- Fink, A., Elliott, M. N., TSAI, M., & Beck, J. C. (2005). An evaluation of an intervention to assist primary care physicians in screening and educating older patients who use alcohol. Journal of the American Geriatric Society, 53, 1937–1943. CrossRef
- Goldstein, M. G., Niaura, R., Willey-Lessne, C., DePue, J., Eaton, C., Rakowski, W., & Dube, C. (1997). Physicians counseling smokers. A population-based survey of patients’ perceptions of health care provider-delivered smoking cessation interventions. Archives of Internal Medicine, 157, 1313–1319. CrossRef
- Grimley D. M., Prochaska, J. O., Velicer, W. F., Blais, L. M., & DiClemente, C. C. (1994). The transtheoretical model of change. In T. M. Brinthaupt, & R. P. Lipka (Eds.), Changing the self: Philosophies, techniques, and experiences. (pp. 201–227) Albany, NY: State University of New York Press.
- Johnson, S. S., & Grimley, D. M., & Prochaska, J. O. (1998). Prediction of adherence using the transtheoretical model: Implications for Pharmacy Care Practice. Journal of Social and Administrative Pharmacy 15, 135–148.
- Kamb, M. L., Fishbein, M., Douglas, J. M. Jr., Rhodes, F., Rogers, J., Bolan, G., Zenilman, J., Hoxworth, T., Malotte, C. K., Iatesta, M., Kent, C., Lentz, A., Graziano, S., Byers, R. H., & Peterman, T.A. (1998). Efficacy of risk-reduction counseling to prevent human immunodeficiency virus and sexually transmitted diseases: A randomized controlled trial. Project RESPECT Study Group. Journal of the American Medical Association, 280, 161–7. CrossRef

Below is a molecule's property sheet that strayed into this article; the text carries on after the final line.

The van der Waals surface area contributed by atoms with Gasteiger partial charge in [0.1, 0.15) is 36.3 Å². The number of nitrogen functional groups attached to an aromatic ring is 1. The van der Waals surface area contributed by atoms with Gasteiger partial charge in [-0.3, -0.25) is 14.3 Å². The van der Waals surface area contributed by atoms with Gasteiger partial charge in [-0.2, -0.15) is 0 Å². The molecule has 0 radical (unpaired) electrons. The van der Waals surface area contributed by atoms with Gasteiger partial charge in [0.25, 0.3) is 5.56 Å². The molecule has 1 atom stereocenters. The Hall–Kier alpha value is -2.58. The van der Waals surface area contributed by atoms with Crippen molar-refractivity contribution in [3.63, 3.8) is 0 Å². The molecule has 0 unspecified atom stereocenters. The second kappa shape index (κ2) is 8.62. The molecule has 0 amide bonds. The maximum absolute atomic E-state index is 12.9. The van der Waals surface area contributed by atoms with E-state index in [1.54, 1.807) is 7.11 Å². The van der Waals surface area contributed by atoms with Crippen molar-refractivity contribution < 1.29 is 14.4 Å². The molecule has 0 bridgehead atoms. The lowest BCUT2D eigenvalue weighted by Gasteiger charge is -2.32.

- Kottke, T. E., Battista, R. N., DeFriese, G. H., & Brekke, M. L. (1988). Attributes of successful smoking cessation interventions in medical practice. A meta-analysis of 39 controlled trials. Journal of the American Medical Association, 259, 2883–2889. CrossRef
- Locke, S. E., Kowaloff, H. B., Hoff, R. G., Safran, C., Popovsky, M. A., Cotton, D. J., Finkelstein, D. M., Page, P. L., & Slack, W.V. (1992). Computer-based interview for screening blood donors for risk of HIV transmission. Journal of the American Medical Association, 268, 1301–1305. CrossRef